Improvements to the school grounds thanks to NBS grads

EmmaTree2

Many thanks to Emma Howe ’14 for a Golden Rain tree to provide shade and beauty, and to Trena Garland ’15 for the new swings for use by annex students.  Thanks also to Windridge Landscape for planting the tree and creating a new drain system at the school entrance.

TrenaSwings

By northbranchschool Posted in Alumni

Graduation 2015

Congratulations to our seven graduates! Here are a few photos from Tuesday’s ceremony. There are more to come, as well as a video, after I do some editing.

This slideshow requires JavaScript.

The Olympics

It was the last Friday of the school year and time for the senior-sponsored biennial Olympics at North Branch. The heat was no match for the water, popsicles, and fun had by all the teams.

Budding artists

Margaret and Stuart inspired Wednesday group with the work of artist Andy Goldsworthy. The Scottish environmentalist is known for  creating site-specific sculpture and land art in a variety of settings from the woods to cities. The kids were able to explore the uses of natural and found materials, permanence, and function. Check it out!

A trip to Polyface Farm in Swoope

This slideshow requires JavaScript.

The middle school toured Polyface Farm today. Thank you so much to the farm and to John, our informative and entertaining guide. Polyface has about 550 acres (100 of which are in pasture). The rest of the farm is either forested or protected creek and river sides. All of the acreage is free of pesticides, herbicides and chemical fertilizers. The Salatin family has been farming the land for 54 years. When they first arrived, the soil was in such poor condition that it wouldn’t hold a fence post, so they used concrete-filled tires. There is no vet on staff – the animals are kept healthy through their diets and a clean environment. Problems are treated naturally: pig lice is treated with diatomaceous earth and worms are eliminated with charcoal. The animals are watered using a gravity-fed system that originates in catchment ponds on the nearby mountain. We ended our tour with the chickens. The chickens follow the cows, who are rotated into a new pasture every afternoon. After three days, the chickens are moved to the recently vacated pasture. They eat the flies and pests that are in a larval stage in the manure. This keeps the farm relatively free of pests and eliminates the needs for fly rub on the cows.  Last, but not least, we all enjoyed meeting Michael, the Anatolian guard dog.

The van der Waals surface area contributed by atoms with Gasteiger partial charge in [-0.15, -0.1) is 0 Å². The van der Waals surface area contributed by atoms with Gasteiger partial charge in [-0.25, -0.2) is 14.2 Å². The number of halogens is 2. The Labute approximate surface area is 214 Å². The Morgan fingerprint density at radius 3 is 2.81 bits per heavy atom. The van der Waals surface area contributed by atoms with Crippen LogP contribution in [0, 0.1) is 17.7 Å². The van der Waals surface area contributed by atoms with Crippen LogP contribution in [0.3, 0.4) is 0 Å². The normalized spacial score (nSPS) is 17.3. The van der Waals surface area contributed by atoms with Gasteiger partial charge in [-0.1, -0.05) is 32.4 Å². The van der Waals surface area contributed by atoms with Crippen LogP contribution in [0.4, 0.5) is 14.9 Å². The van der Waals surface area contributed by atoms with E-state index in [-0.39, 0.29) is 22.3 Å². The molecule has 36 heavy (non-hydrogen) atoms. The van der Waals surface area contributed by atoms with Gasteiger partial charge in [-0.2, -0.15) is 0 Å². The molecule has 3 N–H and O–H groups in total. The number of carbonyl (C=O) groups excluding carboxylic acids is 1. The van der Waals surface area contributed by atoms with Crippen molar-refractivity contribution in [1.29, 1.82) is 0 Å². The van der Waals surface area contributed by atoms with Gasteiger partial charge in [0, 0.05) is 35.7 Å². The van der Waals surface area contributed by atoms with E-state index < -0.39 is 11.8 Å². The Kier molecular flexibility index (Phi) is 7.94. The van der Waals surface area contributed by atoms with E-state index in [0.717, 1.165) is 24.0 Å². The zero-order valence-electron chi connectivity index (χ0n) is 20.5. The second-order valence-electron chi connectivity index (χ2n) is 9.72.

A pair of folk songs

Last Friday’s assembly involved active participation on many levels from the students. The first song,  a Scottish folk piece called “The Skye Boat Song,” had audience members listening to the changes in music as the story of a fleeing prince played out from fear to relief. Then the Irish folk piece “The Rattlin’ Song” got the students outside and on their feet, singing and dancing about the circle of life.

The music of crickets

At last Friday’s assembly Kat and her students impressed the audience by recreating the sounds of nature to a fun song by Paul Carey and Oliver Twigge called “Peace On Earth…and lots of little crickets.” It tells the story of a boy who finds a cricket in his room and is convinced to keep it because it is good luck. Before long, the cricket gets lonely so the boy brings him a girlfriend. And then before long, there are many little crickets. The boy and his mother decide to share them with friends and enemies alike, bringing joy to all. Enjoy the song!